President Obama on immigration: How we got here and what’s next?

President Obama made his long-awaited announcement of “executive action” on immigration reform on Thursday evening, November 20. As predicted, it will provide relief for several million people. It does not cover everybody in need of help, and it made some concessions to business interests that may be criticized, but on the whole it was a positive move. It has been praised by AFL-CIO President Richard Trumka and other immigrants’ rights and labor leaders.

It has driven some sections of the Republican right wing off the deep end, to extent that there is even worry within the Republican Party that their brand may be damaged by ill-considered responses from the tea party extremists.

Three major benefits

The main positive features of the President’s program are the following:

  • DACA, or Deferred Action for Childhood Arrivals, the program for “Dreamers” (persons who were brought to this country without immigration papers when they were minors), is expanded, in the first place by removing the age limit for applying. When that program was first introduced by the Obama administration just before the 2012 general elections, persons over 31 years old could not apply and receive suspension of deportation plus work permits. Now that age limit is removed; anybody brought over as a child will qualify, except for people convicted of serious crimes. In addition, the former cutoff date for arrival, 2007, is now moved up to 2010. This means that an additional 290,000 childhood arrivals will be able to apply for relief.
  • Parents of U.S. citizen and legal permanent resident children will be allowed relief consisting of suspension of deportation as well as work permits as long as they have been here for at least 5 years and do not have criminal convictions. According to the 14th Amendment of the Constitution, anybody born or naturalized in the United States or under its jurisdiction is automatically a citizen, so there are large numbers of families in the U.S. who are of “mixed status,” for example including one undocumented parent, one legal U.S. resident parent (legally in the country but not a citizen), and U.S.-born and therefore U.S. citizen children.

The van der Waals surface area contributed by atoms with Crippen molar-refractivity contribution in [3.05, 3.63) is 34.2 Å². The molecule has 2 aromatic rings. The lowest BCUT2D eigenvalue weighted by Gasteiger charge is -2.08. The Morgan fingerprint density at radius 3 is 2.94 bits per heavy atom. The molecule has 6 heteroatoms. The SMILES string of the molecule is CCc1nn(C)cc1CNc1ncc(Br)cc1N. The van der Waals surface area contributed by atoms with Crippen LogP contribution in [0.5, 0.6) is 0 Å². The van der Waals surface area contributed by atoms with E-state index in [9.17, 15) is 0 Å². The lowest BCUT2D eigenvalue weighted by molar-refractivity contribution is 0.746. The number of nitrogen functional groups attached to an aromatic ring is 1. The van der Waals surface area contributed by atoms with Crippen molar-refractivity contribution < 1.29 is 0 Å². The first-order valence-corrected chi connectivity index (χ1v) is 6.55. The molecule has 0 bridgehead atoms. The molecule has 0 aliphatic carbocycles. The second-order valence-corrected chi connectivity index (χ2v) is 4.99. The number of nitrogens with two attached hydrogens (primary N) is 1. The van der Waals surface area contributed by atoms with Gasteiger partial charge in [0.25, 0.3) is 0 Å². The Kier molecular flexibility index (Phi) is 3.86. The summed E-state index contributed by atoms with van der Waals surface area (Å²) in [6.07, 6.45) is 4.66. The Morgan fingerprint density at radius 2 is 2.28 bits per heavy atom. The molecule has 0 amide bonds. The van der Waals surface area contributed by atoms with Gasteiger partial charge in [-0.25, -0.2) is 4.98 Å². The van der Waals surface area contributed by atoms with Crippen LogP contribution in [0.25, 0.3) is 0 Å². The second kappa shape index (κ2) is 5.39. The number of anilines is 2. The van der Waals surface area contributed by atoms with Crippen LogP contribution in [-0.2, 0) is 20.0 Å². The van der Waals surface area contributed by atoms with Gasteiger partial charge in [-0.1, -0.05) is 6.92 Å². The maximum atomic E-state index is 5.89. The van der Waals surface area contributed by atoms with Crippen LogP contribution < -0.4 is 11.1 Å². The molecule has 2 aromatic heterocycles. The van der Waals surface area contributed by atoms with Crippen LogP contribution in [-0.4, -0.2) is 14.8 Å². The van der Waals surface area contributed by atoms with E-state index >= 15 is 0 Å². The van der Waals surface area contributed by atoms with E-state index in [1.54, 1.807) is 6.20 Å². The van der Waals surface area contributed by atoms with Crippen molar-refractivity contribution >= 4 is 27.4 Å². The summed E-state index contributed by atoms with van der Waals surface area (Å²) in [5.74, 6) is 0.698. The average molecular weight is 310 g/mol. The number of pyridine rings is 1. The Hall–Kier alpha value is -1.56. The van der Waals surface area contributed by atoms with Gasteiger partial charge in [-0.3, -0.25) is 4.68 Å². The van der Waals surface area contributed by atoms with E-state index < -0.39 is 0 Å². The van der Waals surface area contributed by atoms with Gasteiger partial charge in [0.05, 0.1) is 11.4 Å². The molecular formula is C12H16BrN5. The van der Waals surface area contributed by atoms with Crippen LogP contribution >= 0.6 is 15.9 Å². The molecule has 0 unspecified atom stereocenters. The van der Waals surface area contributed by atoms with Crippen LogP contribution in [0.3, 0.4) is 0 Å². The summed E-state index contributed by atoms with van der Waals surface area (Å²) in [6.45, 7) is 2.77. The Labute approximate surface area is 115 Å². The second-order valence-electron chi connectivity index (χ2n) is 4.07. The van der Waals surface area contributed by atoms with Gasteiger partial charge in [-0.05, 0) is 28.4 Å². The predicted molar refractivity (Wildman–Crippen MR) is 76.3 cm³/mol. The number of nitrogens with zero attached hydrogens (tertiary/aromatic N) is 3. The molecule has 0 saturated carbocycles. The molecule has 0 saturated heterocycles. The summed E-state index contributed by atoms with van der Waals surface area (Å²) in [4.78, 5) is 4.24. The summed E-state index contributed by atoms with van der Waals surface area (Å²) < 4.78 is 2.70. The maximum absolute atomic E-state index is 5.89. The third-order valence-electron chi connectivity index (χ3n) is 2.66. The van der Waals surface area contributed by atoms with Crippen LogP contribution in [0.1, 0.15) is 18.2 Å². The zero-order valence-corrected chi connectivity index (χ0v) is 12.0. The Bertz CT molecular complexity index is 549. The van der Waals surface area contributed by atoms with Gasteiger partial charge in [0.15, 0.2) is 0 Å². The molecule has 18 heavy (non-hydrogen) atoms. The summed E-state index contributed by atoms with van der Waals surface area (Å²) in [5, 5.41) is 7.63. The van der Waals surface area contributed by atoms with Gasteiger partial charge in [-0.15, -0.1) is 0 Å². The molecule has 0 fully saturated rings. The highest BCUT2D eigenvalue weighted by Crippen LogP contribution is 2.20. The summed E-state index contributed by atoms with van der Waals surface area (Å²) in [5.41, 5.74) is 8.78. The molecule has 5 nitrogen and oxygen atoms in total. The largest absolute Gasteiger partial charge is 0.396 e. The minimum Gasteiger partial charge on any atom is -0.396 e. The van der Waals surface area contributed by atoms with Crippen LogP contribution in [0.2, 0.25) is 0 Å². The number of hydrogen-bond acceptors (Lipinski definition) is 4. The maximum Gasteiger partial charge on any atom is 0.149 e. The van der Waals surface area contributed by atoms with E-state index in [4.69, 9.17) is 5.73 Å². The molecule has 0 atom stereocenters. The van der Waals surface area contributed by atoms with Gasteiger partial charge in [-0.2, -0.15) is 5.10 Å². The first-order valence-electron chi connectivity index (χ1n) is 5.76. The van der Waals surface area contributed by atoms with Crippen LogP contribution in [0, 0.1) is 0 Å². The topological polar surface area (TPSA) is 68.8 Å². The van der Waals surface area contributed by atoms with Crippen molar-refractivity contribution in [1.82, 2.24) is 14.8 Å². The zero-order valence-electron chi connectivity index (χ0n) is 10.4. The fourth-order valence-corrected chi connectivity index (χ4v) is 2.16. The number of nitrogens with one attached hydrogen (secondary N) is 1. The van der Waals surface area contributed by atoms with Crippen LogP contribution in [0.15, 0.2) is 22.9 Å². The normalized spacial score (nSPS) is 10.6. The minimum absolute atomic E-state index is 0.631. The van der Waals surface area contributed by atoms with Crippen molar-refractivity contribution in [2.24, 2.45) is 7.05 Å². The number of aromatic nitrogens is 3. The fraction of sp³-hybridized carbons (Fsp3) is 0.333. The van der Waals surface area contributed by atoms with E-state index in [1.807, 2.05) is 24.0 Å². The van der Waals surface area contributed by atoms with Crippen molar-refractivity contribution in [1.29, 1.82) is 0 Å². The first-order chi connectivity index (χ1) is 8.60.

• The much-criticized Secure Communities Program, which blurs the line between the responsibilities of local police and immigration enforcement agents, and which is blamed for increases in racial profiling of Latino people especially, is reined in a bit. It should be noted that there has been a wave of refusals by local governments to cooperate with this program already.

Unfortunately, another large category of the undocumented is not covered, namely parents and other family members of youthful DACA recipients. The fight will go on to include them, as well as for other improvements.

But overall, the many immigrants’ rights, labor and other organizations which have up to now been pressuring the White House to take this executive action will now be fighting hard against those politicians, mostly in the Republican Party, who have announced that they plan to stop or reverse it.

The number of people who will benefit has been estimated by the Migration Policy Institute as at least 3.78 million, not including the original beneficiaries of the 2012 DACA program or the new expansion of DACA for youth which could add another 1.5 million. Thus the total could be 5.2 million potential beneficiaries. This would bring relief to just under half of the estimated 11 million undocumented believed to be in the country.